In a region still haunted by nationalism, ethnic strife and economic dislocation, Macedonia stands out.
Having gained independence from the former Yugoslavia in 1991, Macedonia joined the UN in 1993 under the temporary name of the FYROM. Since then, the country has survived threats by Slobodan Milosevic’s Serbia, the in-flux of 300.000 refugees from Kosovo, ethnic violence between its Albanian and Macedonian communities, and the tragic death of its President in 2004 on the very day the country’s application to join the EU was being presented in Dublin.
In addition, Macedonia has had to labour under the decades-long pall of Greek opposition to its name (Greece objects to Macedonia’s use of the name ‘Republic of Macedonia’ because it is shared by a northern Greek province).
In spite of these set-backs, the Skopje government turned in its application for EU membership in 2004 and was accepted as a candidate in 2005. That year, the European Commission praised Macedonia’s progress. Its defence reforms – and its contributions to NATO operations – have also been lauded. ESI has called the management of Macedonia’s post-Yugoslav trajectory as “the biggest foreign policy successes of the European Union.”
In 2007, however, tensions flared up after the general elections and old wounds between the two communities – ethnic Macedonians and Albanians – were re-opened. In the words of the EU’s envoy, the events were “a palpable reminder that a sustained effort was required to ensure continued inter-ethnic cooperation, intra-ethnic stability and a relationship of trust between all the political parties.”
The events were followed by boycotts of parliament by the opposition party Democratic Union for Integration (DUI), which represents ethnic Albanians, in protest against the ruling centre-right VMRO-DPMNE party. Passions were further inflamed when the constitutional court banned the display of the Albanian flag on buildings and places of national significance, limiting the use of the flag at the municipal level.
In response, the EU called on the government to take the lead in promoting what it calls “inter-ethnic consensus”. The European Commission report on Macedonia’s reforms noted the lack of progress in issues contained in the so-called “May Agreement,” which was struck between VMRO-DPMNE and the DUI. With fears that Kosovo’s independence may boost Albanian separatism in Macedonia, EU seems keen to address the “national question” and undercut any irredentist moves.
But, at the same time, further decentralisation to accommodate the Albanian minority is beginning to rankle among ethnic Macedonians. Concerns have also arisen that the country is becoming ungovernable under the weight of its increasingly complex constitutional arrangements.
Finally, with France weary of further enlargement – having threatened to veto Macedonia’s candidate status in 2005 – and Greece still wedded to its hard-line stance on the name dispute, some analysts worry that the EU is stringing Macedonia along. ECFR’s Jose Ignacio Torreblanca identifies an additional stumbling bloc: “The theoretically enlargement-proof institutions of the Treaty of Lisbon cannot accommodate more members. The Commission will not be reformed until 2014 and the Nice Treaty voting weighs will be in place until 2014-2017.” My other colleague, Ognyan Minchev, notes that many European countries will be reluctant to expedite Macedonia’s accession before it is clear that the country can survive any shake-ups following Kosovo’s independence – which might take a year or two to show.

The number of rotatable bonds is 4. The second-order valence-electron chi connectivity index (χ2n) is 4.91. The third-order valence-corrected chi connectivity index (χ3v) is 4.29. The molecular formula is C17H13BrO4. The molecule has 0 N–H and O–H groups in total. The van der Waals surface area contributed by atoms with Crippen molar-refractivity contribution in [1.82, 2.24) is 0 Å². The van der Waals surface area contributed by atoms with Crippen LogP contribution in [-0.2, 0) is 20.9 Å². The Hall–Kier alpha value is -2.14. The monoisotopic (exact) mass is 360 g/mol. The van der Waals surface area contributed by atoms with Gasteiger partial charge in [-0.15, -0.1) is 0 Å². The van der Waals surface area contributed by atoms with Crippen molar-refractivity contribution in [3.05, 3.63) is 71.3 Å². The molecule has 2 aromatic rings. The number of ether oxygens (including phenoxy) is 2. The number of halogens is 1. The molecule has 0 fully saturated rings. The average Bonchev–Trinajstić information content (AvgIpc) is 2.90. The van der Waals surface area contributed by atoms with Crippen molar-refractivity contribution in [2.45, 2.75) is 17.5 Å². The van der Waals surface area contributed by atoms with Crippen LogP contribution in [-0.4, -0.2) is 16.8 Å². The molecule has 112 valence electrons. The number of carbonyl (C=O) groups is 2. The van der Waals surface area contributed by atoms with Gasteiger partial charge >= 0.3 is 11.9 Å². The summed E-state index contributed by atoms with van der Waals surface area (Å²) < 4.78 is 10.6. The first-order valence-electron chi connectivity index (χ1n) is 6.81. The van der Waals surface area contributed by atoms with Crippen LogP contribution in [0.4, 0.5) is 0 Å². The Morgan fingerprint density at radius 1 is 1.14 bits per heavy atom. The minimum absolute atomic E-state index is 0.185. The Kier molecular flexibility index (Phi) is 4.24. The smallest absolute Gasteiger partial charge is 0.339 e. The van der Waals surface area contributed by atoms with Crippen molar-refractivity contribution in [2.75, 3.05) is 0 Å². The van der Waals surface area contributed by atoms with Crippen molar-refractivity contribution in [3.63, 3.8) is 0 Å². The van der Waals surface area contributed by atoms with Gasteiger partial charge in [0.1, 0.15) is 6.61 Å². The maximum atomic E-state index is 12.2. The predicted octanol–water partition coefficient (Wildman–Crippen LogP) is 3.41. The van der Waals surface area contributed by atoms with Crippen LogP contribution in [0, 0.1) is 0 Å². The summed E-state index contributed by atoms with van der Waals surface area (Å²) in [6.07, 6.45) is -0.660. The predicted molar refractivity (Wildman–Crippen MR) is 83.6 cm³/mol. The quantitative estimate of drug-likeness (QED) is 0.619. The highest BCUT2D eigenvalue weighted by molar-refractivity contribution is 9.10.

But despite these obstacles, it is in Europe’s interest to push ahead with enlargement. The reasons are simple even if they need to be re-stated. First, the foundation of the EU’s “soft power”, the reason why more than any other international arrangement it has changed the countries on its borders, has been the prospect of membership. Second, enlargement works helps Europe’s economy. Each new member provides Europe with new jobs, new markets and new investment opportunities. Since 2004, 12 new member states have joined the EU, expanding the single market by over 100 million consumers. Third, enlargement is the lithium carbonate of conflict prevention – a drug that when used can normalize moods, particularly by dampening mood swings. No more is this durg as needed as in the ever-volatile Balkans.
Therefore, as Slovenia begins its first-ever presidency of the EU, an opportunity exists to rejuvenate the prospects of the Balkans’ Euro-Atlantic integration. A good start could come in the form of an invitation to Macedonia to join NATO at the Bucharest summit in April 2008. If, by the end of 2008, EU membership talks have been begun with Skopje, both Slovenia’s and France’s EU presidencies can be deemed successful and a sign that the EU is turning outwards and away from the inter-institutional wrangling that have occupied European leaders in recent years.
But this will require courage in Brussels, Skopje, Paris and Athens. Macedonia’s problems are not negligible. Inter-ethnic and intra-party animosity will need to be overcome, as Macedonians and Albanians find a way to share their polity. Corruption will need to be combated. But compared to neighbouring Kosovo, Bosnia-Herzegovina, and even Albania the country’s problems are minor. Compared to Serbia – which some EU countries wanted to “reward” with an expedited accession process in exchange for accepting Kosovo’s independence – Macedonia’s claim is more just. Perhaps most importantly, a clear EU and NATO commitment to the country’s Euro-Atlantic integration may help solve many of its internal disputes and encourage other Balkan countries to emulate their southern neighbour.
The European Council on Foreign Relations does not take collective positions. ECFR publications only represent the views of its individual authors.